Amid Ice Safety Concerns, U.S. Coast Guard Drills Emergency Rescue Techniques

Personnel from Coast Guard Station Burlington practiced rescues on the frozen surface of Lake Champlain

Personnel from U.S. Coast Guard Station Burlington practiced cold-water rescue techniques Wednesday on Malletts Bay in Lake Champlain.

“This concept is completely new to me,” Petty Officer Jeremiah Ward of the U.S. Coast Guard said at the training.

It’s Ward’s first winter in Vermont, following the Nevada native’s arrival from a previous assignment in the South.

Ward and his colleagues were practicing a host of rescue techniques on the frozen surface of the bay. They were going through different approaches for rescues, discussing which methods to use depending on a victim’s varying physical abilities, distance from shore, or the strength and stability of the ice.

“We hope we don’t get called, but when we do, we want to be as ready as we can to go out and assist,” Ward said of the need to prepare for emergencies no one wants to see happen.

Agencies across the Northeast have had to respond to real-life ice emergencies in recent days.

Tuesday, in Plymouth, Massachusetts, an elderly fisherman fell through the ice. Then, two police officers trying to save him broke through, too.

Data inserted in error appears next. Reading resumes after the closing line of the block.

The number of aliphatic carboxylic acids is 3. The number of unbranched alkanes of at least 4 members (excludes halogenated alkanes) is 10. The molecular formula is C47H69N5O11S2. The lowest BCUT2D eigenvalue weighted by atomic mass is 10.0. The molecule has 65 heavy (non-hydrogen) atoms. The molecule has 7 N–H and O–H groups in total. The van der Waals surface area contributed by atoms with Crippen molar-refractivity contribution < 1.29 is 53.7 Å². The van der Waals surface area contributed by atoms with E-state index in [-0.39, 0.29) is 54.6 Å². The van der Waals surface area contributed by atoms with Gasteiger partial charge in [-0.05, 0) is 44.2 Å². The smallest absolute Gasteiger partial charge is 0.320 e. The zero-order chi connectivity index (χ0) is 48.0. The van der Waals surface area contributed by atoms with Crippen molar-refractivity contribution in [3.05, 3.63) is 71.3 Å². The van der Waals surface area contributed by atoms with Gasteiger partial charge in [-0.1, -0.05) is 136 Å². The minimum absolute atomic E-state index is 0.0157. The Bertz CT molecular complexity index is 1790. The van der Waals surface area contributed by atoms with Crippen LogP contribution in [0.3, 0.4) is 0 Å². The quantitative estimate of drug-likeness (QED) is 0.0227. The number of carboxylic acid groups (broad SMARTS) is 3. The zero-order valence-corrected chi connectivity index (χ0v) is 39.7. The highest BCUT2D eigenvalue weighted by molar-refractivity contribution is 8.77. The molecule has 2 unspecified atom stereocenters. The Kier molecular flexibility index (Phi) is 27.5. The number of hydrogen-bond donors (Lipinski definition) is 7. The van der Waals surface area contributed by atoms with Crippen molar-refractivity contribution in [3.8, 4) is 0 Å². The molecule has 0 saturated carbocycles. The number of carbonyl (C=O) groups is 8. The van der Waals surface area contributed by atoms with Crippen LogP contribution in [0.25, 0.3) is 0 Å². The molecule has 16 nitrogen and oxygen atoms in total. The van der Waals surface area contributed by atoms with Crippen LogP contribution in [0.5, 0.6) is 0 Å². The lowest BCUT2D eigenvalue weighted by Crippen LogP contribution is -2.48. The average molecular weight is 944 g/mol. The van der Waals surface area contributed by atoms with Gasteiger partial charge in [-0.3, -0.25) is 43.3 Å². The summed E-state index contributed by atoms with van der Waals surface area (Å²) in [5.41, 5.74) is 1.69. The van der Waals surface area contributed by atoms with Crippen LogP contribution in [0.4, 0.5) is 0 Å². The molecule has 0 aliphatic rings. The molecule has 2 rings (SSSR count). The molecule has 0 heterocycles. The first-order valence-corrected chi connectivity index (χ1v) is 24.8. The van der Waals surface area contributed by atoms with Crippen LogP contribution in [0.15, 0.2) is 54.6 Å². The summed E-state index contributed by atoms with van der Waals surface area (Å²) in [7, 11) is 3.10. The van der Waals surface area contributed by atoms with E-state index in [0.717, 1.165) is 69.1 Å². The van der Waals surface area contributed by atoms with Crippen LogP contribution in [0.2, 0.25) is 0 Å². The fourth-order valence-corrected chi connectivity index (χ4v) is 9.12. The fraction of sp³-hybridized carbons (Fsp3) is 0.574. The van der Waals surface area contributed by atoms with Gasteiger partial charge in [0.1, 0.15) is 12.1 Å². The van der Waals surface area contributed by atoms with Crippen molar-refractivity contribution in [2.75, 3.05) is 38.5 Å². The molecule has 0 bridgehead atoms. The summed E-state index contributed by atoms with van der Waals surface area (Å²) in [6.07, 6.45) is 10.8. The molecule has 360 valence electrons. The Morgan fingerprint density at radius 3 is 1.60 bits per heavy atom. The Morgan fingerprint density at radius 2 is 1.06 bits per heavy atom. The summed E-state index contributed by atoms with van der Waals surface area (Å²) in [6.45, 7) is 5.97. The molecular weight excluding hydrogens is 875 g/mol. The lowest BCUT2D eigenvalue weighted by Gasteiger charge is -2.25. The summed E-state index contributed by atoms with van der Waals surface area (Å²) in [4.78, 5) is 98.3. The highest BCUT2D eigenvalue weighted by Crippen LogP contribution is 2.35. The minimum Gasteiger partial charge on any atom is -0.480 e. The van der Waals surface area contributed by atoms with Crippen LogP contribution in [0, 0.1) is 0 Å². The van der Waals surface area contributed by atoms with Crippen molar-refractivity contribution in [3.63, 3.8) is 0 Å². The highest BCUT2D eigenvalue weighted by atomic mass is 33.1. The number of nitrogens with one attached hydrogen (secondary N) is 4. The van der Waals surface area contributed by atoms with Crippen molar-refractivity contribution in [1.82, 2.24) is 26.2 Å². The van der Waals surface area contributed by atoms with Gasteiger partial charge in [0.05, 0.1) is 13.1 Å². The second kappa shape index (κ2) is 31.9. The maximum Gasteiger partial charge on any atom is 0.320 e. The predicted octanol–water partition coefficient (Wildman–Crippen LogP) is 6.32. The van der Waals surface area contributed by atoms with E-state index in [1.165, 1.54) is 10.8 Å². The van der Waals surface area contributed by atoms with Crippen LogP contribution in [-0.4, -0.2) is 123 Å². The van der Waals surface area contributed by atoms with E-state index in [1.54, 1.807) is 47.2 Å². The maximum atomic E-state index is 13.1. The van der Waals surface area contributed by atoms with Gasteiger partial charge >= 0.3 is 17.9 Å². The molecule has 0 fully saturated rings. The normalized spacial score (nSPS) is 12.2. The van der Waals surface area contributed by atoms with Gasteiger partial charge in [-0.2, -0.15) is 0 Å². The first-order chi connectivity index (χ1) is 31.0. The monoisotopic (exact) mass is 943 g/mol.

All three were able to stay afloat until they were rescued, first responders said.

The Coast Guard’s Laura Bostwick pointed to this week’s temperature swings and high winds as factors that could really affect ice thickness.

She asked people to double- or triple-check conditions before walking on frozen lakes or ponds.

“No ice is safe ice,” Petty Officer Bostwick said. “You can’t just make the assumption that because it was good earlier that it’s going to be the same conditions when you go out again.”

Bostwick urged ice fishermen or anyone else venturing onto the ice to wear a life vest, to let a friend know where they’re going, and to bring a cell phone with them that can be stored in a plastic bag to keep it dry.

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